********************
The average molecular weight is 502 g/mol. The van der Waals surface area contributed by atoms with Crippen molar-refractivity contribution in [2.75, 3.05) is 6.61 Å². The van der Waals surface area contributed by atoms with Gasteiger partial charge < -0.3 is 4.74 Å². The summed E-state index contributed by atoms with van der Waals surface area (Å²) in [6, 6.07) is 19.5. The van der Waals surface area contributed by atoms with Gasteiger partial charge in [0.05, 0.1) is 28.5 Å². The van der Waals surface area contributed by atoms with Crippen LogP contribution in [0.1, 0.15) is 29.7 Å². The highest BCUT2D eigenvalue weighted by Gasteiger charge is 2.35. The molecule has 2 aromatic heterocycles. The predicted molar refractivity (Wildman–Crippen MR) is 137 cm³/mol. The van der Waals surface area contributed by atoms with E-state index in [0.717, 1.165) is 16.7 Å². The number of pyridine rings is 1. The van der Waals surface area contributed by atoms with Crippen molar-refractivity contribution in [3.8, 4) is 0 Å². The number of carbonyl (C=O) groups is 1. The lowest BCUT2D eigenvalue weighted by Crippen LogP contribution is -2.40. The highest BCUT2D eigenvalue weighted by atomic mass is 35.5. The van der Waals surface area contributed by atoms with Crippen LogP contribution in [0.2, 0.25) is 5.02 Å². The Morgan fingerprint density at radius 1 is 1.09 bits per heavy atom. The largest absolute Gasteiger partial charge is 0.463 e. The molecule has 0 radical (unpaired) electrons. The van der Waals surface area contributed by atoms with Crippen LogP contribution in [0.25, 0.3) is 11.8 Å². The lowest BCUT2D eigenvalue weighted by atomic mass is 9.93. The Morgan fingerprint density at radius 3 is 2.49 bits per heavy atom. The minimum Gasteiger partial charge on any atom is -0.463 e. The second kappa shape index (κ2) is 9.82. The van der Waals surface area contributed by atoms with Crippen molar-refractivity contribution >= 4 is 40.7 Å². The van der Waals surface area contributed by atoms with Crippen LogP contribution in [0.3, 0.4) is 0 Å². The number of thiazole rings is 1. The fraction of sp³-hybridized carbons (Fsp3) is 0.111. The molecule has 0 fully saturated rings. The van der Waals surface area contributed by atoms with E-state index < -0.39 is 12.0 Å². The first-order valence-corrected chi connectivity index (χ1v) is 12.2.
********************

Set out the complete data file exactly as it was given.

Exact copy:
The average molecular weight is 502 g/mol. The van der Waals surface area contributed by atoms with Crippen molar-refractivity contribution in [2.75, 3.05) is 6.61 Å². The van der Waals surface area contributed by atoms with Gasteiger partial charge < -0.3 is 4.74 Å². The summed E-state index contributed by atoms with van der Waals surface area (Å²) in [6, 6.07) is 19.5. The van der Waals surface area contributed by atoms with Gasteiger partial charge in [0.05, 0.1) is 28.5 Å². The van der Waals surface area contributed by atoms with Crippen LogP contribution in [0.1, 0.15) is 29.7 Å². The highest BCUT2D eigenvalue weighted by Gasteiger charge is 2.35. The molecule has 2 aromatic heterocycles. The predicted molar refractivity (Wildman–Crippen MR) is 137 cm³/mol. The van der Waals surface area contributed by atoms with E-state index in [0.717, 1.165) is 16.7 Å². The number of pyridine rings is 1. The van der Waals surface area contributed by atoms with Crippen molar-refractivity contribution in [3.8, 4) is 0 Å². The number of carbonyl (C=O) groups is 1. The lowest BCUT2D eigenvalue weighted by Crippen LogP contribution is -2.40. The highest BCUT2D eigenvalue weighted by atomic mass is 35.5. The van der Waals surface area contributed by atoms with Crippen LogP contribution in [0.2, 0.25) is 5.02 Å². The Morgan fingerprint density at radius 1 is 1.09 bits per heavy atom. The largest absolute Gasteiger partial charge is 0.463 e. The molecule has 0 radical (unpaired) electrons. The van der Waals surface area contributed by atoms with Crippen LogP contribution in [0.25, 0.3) is 11.8 Å². The lowest BCUT2D eigenvalue weighted by atomic mass is 9.93. The Morgan fingerprint density at radius 3 is 2.49 bits per heavy atom. The minimum Gasteiger partial charge on any atom is -0.463 e. The second kappa shape index (κ2) is 9.82. The van der Waals surface area contributed by atoms with Crippen molar-refractivity contribution >= 4 is 40.7 Å². The van der Waals surface area contributed by atoms with Crippen LogP contribution in [0.3, 0.4) is 0 Å². The number of thiazole rings is 1. The fraction of sp³-hybridized carbons (Fsp3) is 0.111. The molecule has 0 fully saturated rings. The van der Waals surface area contributed by atoms with E-state index < -0.39 is 12.0 Å². The first-order valence-corrected chi connectivity index (χ1v) is 12.2.